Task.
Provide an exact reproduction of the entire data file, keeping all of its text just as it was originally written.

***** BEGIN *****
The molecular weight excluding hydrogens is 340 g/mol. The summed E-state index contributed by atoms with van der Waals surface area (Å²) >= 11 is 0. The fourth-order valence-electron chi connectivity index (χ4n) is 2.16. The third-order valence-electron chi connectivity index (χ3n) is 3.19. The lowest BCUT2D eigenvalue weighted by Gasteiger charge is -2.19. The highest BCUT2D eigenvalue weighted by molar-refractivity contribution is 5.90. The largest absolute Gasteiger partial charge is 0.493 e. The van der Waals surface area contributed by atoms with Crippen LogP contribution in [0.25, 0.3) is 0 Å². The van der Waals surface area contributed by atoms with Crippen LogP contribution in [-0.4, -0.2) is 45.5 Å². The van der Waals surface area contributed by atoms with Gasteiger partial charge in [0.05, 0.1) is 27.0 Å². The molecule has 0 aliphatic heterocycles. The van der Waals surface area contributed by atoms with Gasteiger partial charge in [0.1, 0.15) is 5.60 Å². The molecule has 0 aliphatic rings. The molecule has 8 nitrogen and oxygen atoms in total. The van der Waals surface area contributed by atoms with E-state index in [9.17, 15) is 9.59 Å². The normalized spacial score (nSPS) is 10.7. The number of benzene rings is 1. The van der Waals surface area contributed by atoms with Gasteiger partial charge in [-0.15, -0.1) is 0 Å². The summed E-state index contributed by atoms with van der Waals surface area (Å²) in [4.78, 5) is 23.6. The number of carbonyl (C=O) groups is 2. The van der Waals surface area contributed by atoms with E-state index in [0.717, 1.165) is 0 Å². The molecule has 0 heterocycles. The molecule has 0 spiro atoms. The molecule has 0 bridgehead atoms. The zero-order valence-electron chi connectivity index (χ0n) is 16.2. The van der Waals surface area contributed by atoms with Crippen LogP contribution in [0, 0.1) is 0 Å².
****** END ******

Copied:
The molecular weight excluding hydrogens is 340 g/mol. The summed E-state index contributed by atoms with van der Waals surface area (Å²) >= 11 is 0. The fourth-order valence-electron chi connectivity index (χ4n) is 2.16. The third-order valence-electron chi connectivity index (χ3n) is 3.19. The lowest BCUT2D eigenvalue weighted by Gasteiger charge is -2.19. The highest BCUT2D eigenvalue weighted by molar-refractivity contribution is 5.90. The largest absolute Gasteiger partial charge is 0.493 e. The van der Waals surface area contributed by atoms with Crippen LogP contribution in [0.25, 0.3) is 0 Å². The van der Waals surface area contributed by atoms with Crippen LogP contribution in [-0.4, -0.2) is 45.5 Å². The van der Waals surface area contributed by atoms with Gasteiger partial charge in [0.05, 0.1) is 27.0 Å². The molecule has 0 aliphatic heterocycles. The van der Waals surface area contributed by atoms with Gasteiger partial charge in [0.1, 0.15) is 5.60 Å². The molecule has 0 aliphatic rings. The molecule has 8 nitrogen and oxygen atoms in total. The van der Waals surface area contributed by atoms with E-state index in [9.17, 15) is 9.59 Å². The normalized spacial score (nSPS) is 10.7. The number of benzene rings is 1. The van der Waals surface area contributed by atoms with Gasteiger partial charge in [-0.15, -0.1) is 0 Å². The summed E-state index contributed by atoms with van der Waals surface area (Å²) in [4.78, 5) is 23.6. The number of carbonyl (C=O) groups is 2. The van der Waals surface area contributed by atoms with E-state index in [0.717, 1.165) is 0 Å². The molecule has 0 heterocycles. The molecule has 0 spiro atoms. The molecule has 0 bridgehead atoms. The zero-order valence-electron chi connectivity index (χ0n) is 16.2. The van der Waals surface area contributed by atoms with Crippen LogP contribution in [0, 0.1) is 0 Å².